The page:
A great soundtrack can make the worst film out there a little more tolerable. There are times when a soundtrack can stand toe-to-toe in greatness with a movie.
Here’s our take on the movies featuring soundtracks as good or even more successful than the films that they’re associated with.
The Graduate (1968)
Considered as one of the greatest movies of all time, The Graduate boasts a soundtrack that is hard to beat. It’s loaded with some of Simon & Garfunkel’s most famous tunes like “The Sound of Silence” (used 3 times in the movie). Song placement is also critical to the movie and direction used by Mike Nichols, the Academy Award-winning director.
Cooley High (1975)
This bittersweet movie of black youth in Chicago paved the way for television hits of the same ilk such as “What’s Happening!!” and “Good Times”. From a soundtrack standpoint, it get nothing much better. It’s a Motown mix tape that features the likes of Diana Ross & The Supremes and the Four Tops (“Reach Out I’ll Be There”). Maybe the movie’s most poignant moment is led in by “It’s So Hard To Say Goodbye To Yesterday” of G.C. Cameron.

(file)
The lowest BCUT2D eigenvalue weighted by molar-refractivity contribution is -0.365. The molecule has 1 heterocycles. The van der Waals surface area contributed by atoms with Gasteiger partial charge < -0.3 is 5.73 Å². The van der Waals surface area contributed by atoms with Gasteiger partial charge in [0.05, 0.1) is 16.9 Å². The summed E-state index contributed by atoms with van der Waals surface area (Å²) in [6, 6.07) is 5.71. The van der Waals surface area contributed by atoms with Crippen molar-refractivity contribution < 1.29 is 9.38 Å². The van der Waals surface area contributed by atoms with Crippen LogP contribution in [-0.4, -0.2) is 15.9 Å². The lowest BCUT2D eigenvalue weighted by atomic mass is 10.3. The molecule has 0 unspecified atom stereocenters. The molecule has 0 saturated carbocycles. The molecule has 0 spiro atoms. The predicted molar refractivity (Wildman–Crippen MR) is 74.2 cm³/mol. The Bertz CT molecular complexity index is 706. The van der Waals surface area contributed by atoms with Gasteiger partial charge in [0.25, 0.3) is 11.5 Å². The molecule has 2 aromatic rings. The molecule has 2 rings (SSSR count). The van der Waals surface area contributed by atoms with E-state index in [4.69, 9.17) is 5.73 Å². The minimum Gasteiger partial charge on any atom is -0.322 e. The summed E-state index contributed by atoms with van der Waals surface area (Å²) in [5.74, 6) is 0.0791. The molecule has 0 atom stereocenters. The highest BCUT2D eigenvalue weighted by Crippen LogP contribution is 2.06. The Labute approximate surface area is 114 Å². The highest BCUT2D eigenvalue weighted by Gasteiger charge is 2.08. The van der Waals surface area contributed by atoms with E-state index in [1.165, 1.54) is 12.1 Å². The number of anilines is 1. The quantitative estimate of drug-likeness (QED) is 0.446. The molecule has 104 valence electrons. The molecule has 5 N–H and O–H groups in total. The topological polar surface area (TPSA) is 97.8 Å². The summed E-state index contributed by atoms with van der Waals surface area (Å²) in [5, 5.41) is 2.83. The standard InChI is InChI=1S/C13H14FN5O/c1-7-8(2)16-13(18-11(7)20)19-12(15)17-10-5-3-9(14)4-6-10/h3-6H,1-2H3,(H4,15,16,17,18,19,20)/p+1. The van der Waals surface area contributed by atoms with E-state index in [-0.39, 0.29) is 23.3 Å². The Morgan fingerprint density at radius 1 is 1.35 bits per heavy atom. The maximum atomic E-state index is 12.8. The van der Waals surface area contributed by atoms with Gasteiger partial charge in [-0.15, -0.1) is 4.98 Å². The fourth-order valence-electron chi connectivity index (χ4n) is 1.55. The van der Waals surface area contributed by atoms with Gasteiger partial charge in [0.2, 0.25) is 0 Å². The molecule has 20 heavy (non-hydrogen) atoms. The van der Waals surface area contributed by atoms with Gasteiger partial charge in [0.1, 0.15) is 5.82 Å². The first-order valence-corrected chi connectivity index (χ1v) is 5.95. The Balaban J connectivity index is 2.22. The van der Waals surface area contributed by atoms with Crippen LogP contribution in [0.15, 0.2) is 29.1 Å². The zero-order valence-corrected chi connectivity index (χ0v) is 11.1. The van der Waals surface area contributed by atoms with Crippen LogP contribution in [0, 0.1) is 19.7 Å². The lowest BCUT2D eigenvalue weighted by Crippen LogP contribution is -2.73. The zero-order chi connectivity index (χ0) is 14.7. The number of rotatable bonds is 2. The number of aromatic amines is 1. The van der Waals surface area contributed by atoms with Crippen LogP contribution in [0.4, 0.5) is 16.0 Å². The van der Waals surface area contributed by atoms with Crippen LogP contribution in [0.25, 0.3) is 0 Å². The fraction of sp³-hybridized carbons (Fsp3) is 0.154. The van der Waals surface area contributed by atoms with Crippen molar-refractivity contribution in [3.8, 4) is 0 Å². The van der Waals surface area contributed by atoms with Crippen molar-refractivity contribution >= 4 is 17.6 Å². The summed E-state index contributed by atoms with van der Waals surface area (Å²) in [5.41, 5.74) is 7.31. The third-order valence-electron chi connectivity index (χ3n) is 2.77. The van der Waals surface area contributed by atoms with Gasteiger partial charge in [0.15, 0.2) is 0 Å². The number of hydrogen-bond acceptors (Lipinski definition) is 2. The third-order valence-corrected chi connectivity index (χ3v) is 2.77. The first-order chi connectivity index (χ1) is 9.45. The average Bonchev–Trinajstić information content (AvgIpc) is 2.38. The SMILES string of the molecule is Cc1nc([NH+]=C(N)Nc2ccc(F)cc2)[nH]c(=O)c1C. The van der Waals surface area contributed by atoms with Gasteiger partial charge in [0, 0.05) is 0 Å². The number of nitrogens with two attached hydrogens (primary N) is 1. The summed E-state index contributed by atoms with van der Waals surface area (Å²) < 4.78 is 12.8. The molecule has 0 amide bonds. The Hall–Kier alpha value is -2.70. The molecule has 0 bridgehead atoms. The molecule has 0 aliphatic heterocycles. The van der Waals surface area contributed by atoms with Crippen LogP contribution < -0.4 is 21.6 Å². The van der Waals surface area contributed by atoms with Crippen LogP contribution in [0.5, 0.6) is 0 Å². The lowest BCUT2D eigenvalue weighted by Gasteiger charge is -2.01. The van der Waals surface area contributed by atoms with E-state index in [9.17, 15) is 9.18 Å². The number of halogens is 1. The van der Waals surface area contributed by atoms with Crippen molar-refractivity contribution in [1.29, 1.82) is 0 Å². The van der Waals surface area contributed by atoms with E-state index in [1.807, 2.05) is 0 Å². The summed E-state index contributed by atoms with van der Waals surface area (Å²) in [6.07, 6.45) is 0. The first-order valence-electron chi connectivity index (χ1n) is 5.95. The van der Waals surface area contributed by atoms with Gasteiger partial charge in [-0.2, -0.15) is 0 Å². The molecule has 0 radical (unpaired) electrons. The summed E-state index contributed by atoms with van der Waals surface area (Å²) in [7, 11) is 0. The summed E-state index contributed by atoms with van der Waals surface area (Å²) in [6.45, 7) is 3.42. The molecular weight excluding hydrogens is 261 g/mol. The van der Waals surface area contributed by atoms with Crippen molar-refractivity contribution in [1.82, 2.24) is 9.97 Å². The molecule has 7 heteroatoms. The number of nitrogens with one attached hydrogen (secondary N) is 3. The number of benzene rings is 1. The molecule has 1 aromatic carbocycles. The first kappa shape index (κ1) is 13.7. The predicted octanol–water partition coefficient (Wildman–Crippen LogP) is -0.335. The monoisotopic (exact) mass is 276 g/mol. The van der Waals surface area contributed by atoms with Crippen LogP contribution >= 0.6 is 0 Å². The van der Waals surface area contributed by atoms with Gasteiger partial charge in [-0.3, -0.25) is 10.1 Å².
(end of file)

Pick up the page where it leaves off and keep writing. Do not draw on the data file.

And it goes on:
Saturday Night Fever (1977)
The disco-themed film was a huge commercial smash that made John Travolta an international star. It also produced the second-best-selling soundtrack in the history with more than $50 million units of the double-album soundtrack being sold. Moreover, it won a Grammy for Album of the Year. Composed, produced and mostly performed by the Bee Gees, the movie is noted for the group’s lasting disco classics such as “Jive Talkin,”” Stayin’ Alive,” and “Night Fever.”
The Last American Virgin (1982)
Although this early-1980s flick tends to get lost in the shuffle among more famous teen vehicles of the time, it is surprisingly poignant in spite of the overall theme of trying to score. For adolescent males, equally relatable. A stellar early-1980s soundtrack courtesy lends credibility to the picture. Other 1980s classics such as REO Speedwagon’s “Keep On Loving You” and Journey’s “Open Arms” also give the film a boost.